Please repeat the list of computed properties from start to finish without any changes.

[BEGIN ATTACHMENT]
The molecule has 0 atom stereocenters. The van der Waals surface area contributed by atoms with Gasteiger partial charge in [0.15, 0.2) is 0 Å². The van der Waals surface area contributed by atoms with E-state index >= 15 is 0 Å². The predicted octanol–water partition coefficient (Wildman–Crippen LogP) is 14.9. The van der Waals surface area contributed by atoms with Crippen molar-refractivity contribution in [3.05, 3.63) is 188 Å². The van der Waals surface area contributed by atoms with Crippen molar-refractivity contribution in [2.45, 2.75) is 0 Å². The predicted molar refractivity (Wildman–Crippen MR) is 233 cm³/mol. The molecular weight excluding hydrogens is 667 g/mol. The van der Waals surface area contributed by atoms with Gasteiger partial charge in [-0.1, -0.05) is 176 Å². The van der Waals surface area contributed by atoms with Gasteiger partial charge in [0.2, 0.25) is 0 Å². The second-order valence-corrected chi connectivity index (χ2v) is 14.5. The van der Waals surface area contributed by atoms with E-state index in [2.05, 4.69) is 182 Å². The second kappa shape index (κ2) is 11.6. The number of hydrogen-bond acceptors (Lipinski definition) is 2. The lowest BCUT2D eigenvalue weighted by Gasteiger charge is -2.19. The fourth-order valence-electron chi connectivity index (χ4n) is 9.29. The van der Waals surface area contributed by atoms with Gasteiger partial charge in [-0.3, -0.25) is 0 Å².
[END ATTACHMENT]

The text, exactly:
The molecule has 0 atom stereocenters. The van der Waals surface area contributed by atoms with Gasteiger partial charge in [0.15, 0.2) is 0 Å². The van der Waals surface area contributed by atoms with E-state index >= 15 is 0 Å². The predicted octanol–water partition coefficient (Wildman–Crippen LogP) is 14.9. The van der Waals surface area contributed by atoms with Crippen molar-refractivity contribution in [3.05, 3.63) is 188 Å². The van der Waals surface area contributed by atoms with Crippen molar-refractivity contribution in [2.45, 2.75) is 0 Å². The predicted molar refractivity (Wildman–Crippen MR) is 233 cm³/mol. The molecular weight excluding hydrogens is 667 g/mol. The van der Waals surface area contributed by atoms with Gasteiger partial charge in [-0.1, -0.05) is 176 Å². The van der Waals surface area contributed by atoms with Gasteiger partial charge in [0.2, 0.25) is 0 Å². The second-order valence-corrected chi connectivity index (χ2v) is 14.5. The van der Waals surface area contributed by atoms with E-state index in [2.05, 4.69) is 182 Å². The second kappa shape index (κ2) is 11.6. The number of hydrogen-bond acceptors (Lipinski definition) is 2. The lowest BCUT2D eigenvalue weighted by Gasteiger charge is -2.19. The fourth-order valence-electron chi connectivity index (χ4n) is 9.29. The van der Waals surface area contributed by atoms with Gasteiger partial charge in [-0.3, -0.25) is 0 Å².